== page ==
Midlife Crisis - Page 2
Storms flashed lightning as we ate lunch quickly and began to descend. It started pouring. The granite and loose gravel were worse now. I sent so many rocks tumbling hundreds of feet below that I thanked the gods no one was there. My ice axe never came in handier. I cut handholds in the snow, and kicked steps with my running shoes. I was cold, soaking wet, shaking and exhausted from the intense effort. But when I glissaded down the end of the snowfield to a boulder field, I felt alive!
Dennis arrived as the rain stopped. With adrenalin still controlling our thoughts, we immediately set off to attempt another peak, Mount Wilson (14,264 feet). We spotted a distant cairn and aimed for it ... across a narrow, icy couloir laden with loose rock, marble-sized gravel and steep sides.
What the hell was I doing here? (The adrenalin was wearing off.)
I wanted to turn back, but Dennis crossed over and up. If he could do it, I could, though at that moment I found myself questioning his sanity. And as I followed, I wondered who was crazier, him for leading this way, or me for following. I picked a higher line, and that was a mistake. My life depended on a quarter-inch axe-poke into frozen dirt to reach the next handhold. I took the chance, and never felt more alive ... at least for an hour.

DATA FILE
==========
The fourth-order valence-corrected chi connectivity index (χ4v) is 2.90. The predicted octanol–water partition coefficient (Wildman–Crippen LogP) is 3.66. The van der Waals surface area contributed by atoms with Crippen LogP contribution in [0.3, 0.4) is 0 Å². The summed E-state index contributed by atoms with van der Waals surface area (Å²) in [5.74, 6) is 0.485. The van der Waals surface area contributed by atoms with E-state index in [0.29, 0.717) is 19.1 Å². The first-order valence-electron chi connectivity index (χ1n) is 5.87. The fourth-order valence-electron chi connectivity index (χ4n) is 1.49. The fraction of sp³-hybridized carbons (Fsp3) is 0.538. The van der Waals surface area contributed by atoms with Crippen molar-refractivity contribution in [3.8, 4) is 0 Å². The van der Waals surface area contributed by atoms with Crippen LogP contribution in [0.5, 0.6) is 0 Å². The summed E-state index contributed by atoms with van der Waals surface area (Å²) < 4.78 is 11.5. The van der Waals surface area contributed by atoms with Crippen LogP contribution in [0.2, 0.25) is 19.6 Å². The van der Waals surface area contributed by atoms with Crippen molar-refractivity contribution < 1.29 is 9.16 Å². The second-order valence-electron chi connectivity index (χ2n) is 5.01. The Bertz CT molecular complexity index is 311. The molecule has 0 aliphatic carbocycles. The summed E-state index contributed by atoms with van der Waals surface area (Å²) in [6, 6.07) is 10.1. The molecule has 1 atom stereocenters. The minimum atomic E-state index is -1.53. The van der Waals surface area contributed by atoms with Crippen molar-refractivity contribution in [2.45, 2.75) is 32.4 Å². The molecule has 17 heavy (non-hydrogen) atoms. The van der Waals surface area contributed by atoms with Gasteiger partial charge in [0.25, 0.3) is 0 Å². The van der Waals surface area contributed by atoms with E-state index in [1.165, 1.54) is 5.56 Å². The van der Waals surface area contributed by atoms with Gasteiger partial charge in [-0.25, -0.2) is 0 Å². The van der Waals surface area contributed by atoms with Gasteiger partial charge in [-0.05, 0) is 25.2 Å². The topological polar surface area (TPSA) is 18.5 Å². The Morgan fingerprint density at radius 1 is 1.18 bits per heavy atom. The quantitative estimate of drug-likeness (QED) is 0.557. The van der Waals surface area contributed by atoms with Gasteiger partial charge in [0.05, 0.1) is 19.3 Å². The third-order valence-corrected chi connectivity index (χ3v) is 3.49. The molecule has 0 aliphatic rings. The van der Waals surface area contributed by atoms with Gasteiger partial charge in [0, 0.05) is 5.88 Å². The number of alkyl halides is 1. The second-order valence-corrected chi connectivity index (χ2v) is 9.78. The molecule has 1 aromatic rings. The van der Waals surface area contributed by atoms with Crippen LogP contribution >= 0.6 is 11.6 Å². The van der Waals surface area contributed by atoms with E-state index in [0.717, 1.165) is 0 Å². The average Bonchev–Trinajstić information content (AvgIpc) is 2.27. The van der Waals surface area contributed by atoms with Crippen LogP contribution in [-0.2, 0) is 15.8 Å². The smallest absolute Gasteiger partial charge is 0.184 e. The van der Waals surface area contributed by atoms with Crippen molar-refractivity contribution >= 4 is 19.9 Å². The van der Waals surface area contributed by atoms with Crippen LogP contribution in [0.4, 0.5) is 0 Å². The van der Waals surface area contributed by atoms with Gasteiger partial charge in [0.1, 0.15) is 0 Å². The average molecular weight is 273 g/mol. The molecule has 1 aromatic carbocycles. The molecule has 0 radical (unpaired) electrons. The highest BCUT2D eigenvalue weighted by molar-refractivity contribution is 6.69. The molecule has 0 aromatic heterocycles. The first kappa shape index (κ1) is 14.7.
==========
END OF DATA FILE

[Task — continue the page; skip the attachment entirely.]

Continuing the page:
We summited, found the correct route down, and hiked back on an easy trail.
The next morning we climbed Gladstone Peak, and I felt the fear all over again on the north face, picking a route through the wobbly boulders and scree that pulled loose at every turn. We finally summited, then had to descend a solid but exposed ridge and a crumbled-rock couloir into safety. Relief overcame us at the bottom after the intense effort. I can’t tell you how glad I was to go back to a runable trail. Some midlife crises are short-lived.
Bernie likes finding the edges, and running around them.